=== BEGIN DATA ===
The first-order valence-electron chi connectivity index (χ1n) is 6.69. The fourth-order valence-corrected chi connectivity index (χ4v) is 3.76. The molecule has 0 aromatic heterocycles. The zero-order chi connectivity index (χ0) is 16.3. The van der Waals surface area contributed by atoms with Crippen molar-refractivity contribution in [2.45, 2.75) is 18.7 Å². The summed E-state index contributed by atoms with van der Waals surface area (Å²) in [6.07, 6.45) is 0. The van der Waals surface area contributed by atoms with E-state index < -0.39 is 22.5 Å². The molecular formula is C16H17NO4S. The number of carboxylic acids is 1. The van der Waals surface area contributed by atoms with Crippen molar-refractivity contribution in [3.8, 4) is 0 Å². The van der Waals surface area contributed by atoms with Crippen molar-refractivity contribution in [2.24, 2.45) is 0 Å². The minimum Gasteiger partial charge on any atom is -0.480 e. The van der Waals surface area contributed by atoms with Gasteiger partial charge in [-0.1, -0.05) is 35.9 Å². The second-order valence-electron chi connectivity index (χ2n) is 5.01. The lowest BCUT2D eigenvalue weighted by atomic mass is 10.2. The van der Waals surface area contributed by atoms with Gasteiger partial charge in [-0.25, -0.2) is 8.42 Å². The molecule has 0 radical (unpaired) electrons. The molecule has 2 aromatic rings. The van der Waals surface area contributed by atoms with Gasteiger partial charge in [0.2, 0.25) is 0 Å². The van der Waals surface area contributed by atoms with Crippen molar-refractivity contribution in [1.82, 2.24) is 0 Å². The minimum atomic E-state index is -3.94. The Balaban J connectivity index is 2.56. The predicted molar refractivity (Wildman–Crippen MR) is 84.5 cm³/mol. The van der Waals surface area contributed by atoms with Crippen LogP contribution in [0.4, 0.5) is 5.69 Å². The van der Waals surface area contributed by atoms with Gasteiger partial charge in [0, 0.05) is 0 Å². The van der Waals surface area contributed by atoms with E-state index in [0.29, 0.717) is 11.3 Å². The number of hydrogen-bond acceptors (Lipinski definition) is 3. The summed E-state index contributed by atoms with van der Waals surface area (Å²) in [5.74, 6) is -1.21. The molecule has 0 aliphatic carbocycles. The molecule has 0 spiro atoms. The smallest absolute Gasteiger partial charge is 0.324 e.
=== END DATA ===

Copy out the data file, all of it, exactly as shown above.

The first-order valence-electron chi connectivity index (χ1n) is 6.69. The fourth-order valence-corrected chi connectivity index (χ4v) is 3.76. The molecule has 0 aromatic heterocycles. The zero-order chi connectivity index (χ0) is 16.3. The van der Waals surface area contributed by atoms with Crippen molar-refractivity contribution in [2.45, 2.75) is 18.7 Å². The summed E-state index contributed by atoms with van der Waals surface area (Å²) in [6.07, 6.45) is 0. The van der Waals surface area contributed by atoms with E-state index < -0.39 is 22.5 Å². The molecular formula is C16H17NO4S. The number of carboxylic acids is 1. The van der Waals surface area contributed by atoms with Crippen molar-refractivity contribution in [3.8, 4) is 0 Å². The van der Waals surface area contributed by atoms with Crippen molar-refractivity contribution in [2.24, 2.45) is 0 Å². The minimum Gasteiger partial charge on any atom is -0.480 e. The van der Waals surface area contributed by atoms with Gasteiger partial charge in [-0.1, -0.05) is 35.9 Å². The second-order valence-electron chi connectivity index (χ2n) is 5.01. The lowest BCUT2D eigenvalue weighted by atomic mass is 10.2. The van der Waals surface area contributed by atoms with Gasteiger partial charge in [-0.25, -0.2) is 8.42 Å². The molecule has 0 radical (unpaired) electrons. The molecule has 2 aromatic rings. The van der Waals surface area contributed by atoms with Gasteiger partial charge in [0.2, 0.25) is 0 Å². The van der Waals surface area contributed by atoms with Crippen molar-refractivity contribution in [1.82, 2.24) is 0 Å². The minimum atomic E-state index is -3.94. The Balaban J connectivity index is 2.56. The predicted molar refractivity (Wildman–Crippen MR) is 84.5 cm³/mol. The van der Waals surface area contributed by atoms with Crippen LogP contribution in [0.4, 0.5) is 5.69 Å². The van der Waals surface area contributed by atoms with Gasteiger partial charge in [0, 0.05) is 0 Å². The van der Waals surface area contributed by atoms with E-state index in [0.29, 0.717) is 11.3 Å². The number of hydrogen-bond acceptors (Lipinski definition) is 3. The summed E-state index contributed by atoms with van der Waals surface area (Å²) in [5.74, 6) is -1.21. The molecule has 0 aliphatic carbocycles. The molecule has 0 spiro atoms. The smallest absolute Gasteiger partial charge is 0.324 e.